Given the design cycles of processors, Gen-Z can’t just be dropped immediately into a chip, but there is an opportunity for a shim to be added that bridges off of a coherent bus on the chip. The real Holy Grail will be to have Gen-Z controllers native in the chips themselves, whether they are fairly monolithic designs like the Intel Xeon and Xeon Phi, AMD Epyc, or IBM Power processors, or server-class system-on-chip ARM chips like those coming out from Applied Micro, Cavium, or Qualcomm. (Using the Power9 chip as an example, if you squint a little, it is hard to tell the difference between PCI-Express 4.0, “Bluelink” OpenCAPI, or NVLink 2.0 ports, and shimming Gen-Z on top of the generic 25 Gb/sec signaling on those ports might not be too tough.) For the moment, Gen-Z will initially ride atop PCI-Express for short-haul links (within a server or within a rack) and atop Ethernet PHYs for medium and long haul links (within a rack or across racks). As for the Gen-Z targets, many peripherals are already able to support multiple modes, so shimming Gen-Z as yet another tweaked mode is not a big deal. (It will take time, of course.)
But at some point, native Gen-Z ports will be put onto server processors, accelerators, and storage and memory and native Gen-Z switches will be used, when necessary, to pool this. We think there is a very good chance that InfiniBand and Ethernet switches will have circuits added to carry the Gen-Z protocol. The important thing to remember is that the PCI-Express and Ethernet physical layers have been honed over time, and will continue to evolve, and Gen-Z will ride on top of this as well as very likely get its own native hardware with its own specific benefits, such as super-low latency. The best 100 Gb/sec InfiniBand switches (including Intel’s Omni-Path as well as Mellanox Technologies’ Switch-IB) have around 100 nanoseconds of port-to-port latency, and the average 100 Gb/sec Ethernet switch is in the range of 300 nanoseconds to 400 nanoseconds. A native Gen-Z switch would be on the order of 3X to 13X faster, and with maybe 2.5X to 8X the bandwidth.
This new Gen-Z connector is also an important innovation.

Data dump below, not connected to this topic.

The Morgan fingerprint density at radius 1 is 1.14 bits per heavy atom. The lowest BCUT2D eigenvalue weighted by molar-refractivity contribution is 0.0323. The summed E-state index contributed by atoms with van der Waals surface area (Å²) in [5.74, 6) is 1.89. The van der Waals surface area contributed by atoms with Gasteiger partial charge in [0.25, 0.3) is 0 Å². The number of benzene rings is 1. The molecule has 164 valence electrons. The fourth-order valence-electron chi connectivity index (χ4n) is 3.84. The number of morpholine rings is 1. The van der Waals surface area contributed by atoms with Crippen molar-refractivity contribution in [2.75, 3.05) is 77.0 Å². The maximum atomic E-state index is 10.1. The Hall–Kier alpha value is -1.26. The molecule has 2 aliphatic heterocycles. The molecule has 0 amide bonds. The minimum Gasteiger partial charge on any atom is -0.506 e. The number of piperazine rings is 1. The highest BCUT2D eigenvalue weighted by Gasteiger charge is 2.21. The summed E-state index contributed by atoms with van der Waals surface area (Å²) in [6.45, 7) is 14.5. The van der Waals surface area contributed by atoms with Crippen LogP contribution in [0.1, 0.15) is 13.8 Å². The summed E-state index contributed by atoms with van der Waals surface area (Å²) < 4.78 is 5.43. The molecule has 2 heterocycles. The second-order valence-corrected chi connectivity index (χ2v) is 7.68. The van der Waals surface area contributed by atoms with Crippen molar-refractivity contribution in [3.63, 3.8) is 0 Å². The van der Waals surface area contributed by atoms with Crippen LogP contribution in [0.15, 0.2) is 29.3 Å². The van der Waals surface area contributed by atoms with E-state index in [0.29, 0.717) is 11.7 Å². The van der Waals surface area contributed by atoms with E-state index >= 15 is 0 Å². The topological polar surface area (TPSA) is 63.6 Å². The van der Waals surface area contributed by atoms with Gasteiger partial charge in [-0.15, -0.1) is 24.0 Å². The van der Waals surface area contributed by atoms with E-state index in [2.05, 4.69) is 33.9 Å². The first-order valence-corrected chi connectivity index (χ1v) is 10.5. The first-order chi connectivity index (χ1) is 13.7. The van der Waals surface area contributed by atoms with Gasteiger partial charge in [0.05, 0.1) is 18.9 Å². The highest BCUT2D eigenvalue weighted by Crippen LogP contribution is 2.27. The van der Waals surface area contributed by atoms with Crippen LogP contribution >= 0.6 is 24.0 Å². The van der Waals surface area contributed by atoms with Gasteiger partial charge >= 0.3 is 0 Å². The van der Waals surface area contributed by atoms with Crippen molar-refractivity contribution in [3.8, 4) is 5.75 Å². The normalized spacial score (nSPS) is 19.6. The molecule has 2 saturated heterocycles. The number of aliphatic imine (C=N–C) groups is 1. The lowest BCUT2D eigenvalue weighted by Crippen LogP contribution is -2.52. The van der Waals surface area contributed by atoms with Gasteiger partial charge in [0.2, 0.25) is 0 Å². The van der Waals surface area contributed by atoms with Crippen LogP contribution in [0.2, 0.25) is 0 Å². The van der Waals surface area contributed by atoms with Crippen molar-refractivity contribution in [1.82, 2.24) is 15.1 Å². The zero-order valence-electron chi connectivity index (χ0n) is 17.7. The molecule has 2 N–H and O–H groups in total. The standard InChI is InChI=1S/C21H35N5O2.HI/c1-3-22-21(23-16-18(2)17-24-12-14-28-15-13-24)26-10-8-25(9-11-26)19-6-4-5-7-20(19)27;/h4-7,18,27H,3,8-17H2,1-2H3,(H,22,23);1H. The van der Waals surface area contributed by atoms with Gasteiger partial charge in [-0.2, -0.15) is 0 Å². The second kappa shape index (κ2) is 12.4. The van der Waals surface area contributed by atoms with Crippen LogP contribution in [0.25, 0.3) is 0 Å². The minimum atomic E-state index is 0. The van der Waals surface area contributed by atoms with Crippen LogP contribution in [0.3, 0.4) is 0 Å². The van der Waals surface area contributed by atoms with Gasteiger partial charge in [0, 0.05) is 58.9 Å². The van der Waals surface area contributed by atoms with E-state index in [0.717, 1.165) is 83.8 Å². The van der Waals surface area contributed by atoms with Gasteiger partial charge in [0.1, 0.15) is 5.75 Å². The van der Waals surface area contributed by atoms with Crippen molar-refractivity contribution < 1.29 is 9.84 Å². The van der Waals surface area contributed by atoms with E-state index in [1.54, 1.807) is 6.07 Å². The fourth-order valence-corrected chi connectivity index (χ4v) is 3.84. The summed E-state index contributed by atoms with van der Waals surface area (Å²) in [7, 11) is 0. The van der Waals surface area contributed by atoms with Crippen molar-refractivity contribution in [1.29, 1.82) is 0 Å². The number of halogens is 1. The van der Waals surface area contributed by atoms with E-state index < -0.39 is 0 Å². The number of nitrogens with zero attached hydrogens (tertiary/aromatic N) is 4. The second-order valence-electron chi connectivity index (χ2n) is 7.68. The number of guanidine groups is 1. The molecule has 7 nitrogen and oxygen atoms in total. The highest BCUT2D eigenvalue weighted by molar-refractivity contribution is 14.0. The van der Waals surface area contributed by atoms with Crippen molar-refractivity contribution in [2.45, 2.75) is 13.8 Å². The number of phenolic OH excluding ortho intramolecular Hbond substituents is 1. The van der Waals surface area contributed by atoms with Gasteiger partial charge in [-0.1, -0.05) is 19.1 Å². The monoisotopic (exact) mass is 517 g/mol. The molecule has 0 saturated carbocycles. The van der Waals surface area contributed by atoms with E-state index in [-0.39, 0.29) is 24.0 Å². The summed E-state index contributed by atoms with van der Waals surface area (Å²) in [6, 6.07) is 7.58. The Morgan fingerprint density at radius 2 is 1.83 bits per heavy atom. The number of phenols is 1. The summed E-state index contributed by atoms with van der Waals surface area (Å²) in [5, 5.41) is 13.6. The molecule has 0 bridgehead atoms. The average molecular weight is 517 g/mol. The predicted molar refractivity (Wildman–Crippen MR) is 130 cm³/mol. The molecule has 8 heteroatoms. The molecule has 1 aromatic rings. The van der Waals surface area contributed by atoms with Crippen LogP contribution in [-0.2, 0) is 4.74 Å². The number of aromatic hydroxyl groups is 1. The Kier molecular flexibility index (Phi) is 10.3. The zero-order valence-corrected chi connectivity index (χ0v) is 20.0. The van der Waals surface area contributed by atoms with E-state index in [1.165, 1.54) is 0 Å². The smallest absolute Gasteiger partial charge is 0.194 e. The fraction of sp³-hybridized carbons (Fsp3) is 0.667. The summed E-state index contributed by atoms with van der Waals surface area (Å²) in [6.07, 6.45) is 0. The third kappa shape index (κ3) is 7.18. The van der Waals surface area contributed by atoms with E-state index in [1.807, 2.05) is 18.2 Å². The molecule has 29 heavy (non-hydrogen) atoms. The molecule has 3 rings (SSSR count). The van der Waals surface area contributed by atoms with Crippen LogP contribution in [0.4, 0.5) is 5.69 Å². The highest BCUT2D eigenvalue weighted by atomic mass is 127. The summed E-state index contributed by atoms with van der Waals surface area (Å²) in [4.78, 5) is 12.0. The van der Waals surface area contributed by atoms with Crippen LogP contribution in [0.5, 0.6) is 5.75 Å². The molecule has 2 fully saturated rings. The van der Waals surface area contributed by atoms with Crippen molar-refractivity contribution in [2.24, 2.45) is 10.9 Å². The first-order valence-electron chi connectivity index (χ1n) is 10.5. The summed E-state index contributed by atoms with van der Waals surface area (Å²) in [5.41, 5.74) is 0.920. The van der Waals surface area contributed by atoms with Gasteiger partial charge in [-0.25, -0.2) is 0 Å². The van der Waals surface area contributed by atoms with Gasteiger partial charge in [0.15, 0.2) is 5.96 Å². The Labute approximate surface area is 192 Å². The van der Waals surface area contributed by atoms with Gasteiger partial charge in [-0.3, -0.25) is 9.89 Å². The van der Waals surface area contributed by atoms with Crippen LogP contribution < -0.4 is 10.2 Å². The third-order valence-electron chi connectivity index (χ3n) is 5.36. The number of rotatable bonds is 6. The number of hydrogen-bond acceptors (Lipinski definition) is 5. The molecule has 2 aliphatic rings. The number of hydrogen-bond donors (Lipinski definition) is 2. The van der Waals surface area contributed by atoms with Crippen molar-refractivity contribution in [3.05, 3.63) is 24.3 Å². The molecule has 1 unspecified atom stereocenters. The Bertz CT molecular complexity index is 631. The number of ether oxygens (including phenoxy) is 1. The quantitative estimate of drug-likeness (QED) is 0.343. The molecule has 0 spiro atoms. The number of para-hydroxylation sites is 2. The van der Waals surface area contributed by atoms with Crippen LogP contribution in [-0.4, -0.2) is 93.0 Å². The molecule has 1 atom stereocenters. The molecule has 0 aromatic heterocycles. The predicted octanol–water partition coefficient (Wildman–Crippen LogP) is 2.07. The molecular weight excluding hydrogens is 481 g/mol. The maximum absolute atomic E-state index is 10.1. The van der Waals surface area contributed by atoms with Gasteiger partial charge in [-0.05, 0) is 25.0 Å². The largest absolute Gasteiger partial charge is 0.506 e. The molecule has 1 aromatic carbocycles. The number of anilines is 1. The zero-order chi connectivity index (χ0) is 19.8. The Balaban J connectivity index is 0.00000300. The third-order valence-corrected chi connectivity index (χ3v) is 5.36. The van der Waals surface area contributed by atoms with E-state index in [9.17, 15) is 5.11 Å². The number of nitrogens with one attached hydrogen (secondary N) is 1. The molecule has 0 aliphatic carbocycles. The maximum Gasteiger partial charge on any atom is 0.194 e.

The Gen-Z connector spec was unveiled at the Flash Memory Summit a few weeks ago, and the consortium is donating it to the SNIA/SFF storage standards body to promote wide adoption. The connector makes use of Gen-Z chicklets, aggregations of bandwidth that have eight lanes of traffic each, and you can gang up one, two, or four chicklets (which is roughly analogous to the way the lanes of traffic on the PCI-Express bus are aggregated) to offer anywhere from 112 GB/sec to 448 GB/sec of bandwidth across copper wires. By comparison, a DDR4 memory slot might get you 25 GB/sec to 50 GB/sec of bandwidth, and a fat x16 slot of PCI-Express 4.0 will get you 64 GB/sec. It is not clear what the latency is on this Gen-Z slot, but it is a fair guess that it is somewhere between on-board main memory and NVM-Express flash hanging off the PCI-Express bus.
The question now is where will Gen-Z be woven into future systems? All kinds of places, it looks like.
“The initiator is going to be a CPU, and the vision there is that the PCI lanes would either be capable of PCI-Express or Gen-Z,” says Bowman. “That would go inside of a server, and you could connect to Gen-Z components inside the box either as a point-to-point connection so you get maximum bandwidth and minimal latency, or you could take it outside of the box and into a composable architecture where what you are doing is linking out to a Gen-Z switch and then out to pools of resources such as memory, GPUs and FPGAs, for instance. And longer term, this may provide some I/O functions there, too. But our initial focus is around memory expansion and composability and accelerators.”
The memory that Bowman refers to can be DRAM, flash, 3D XPoint, ReRAM, PCM, or any number of persistent memories as they come to market.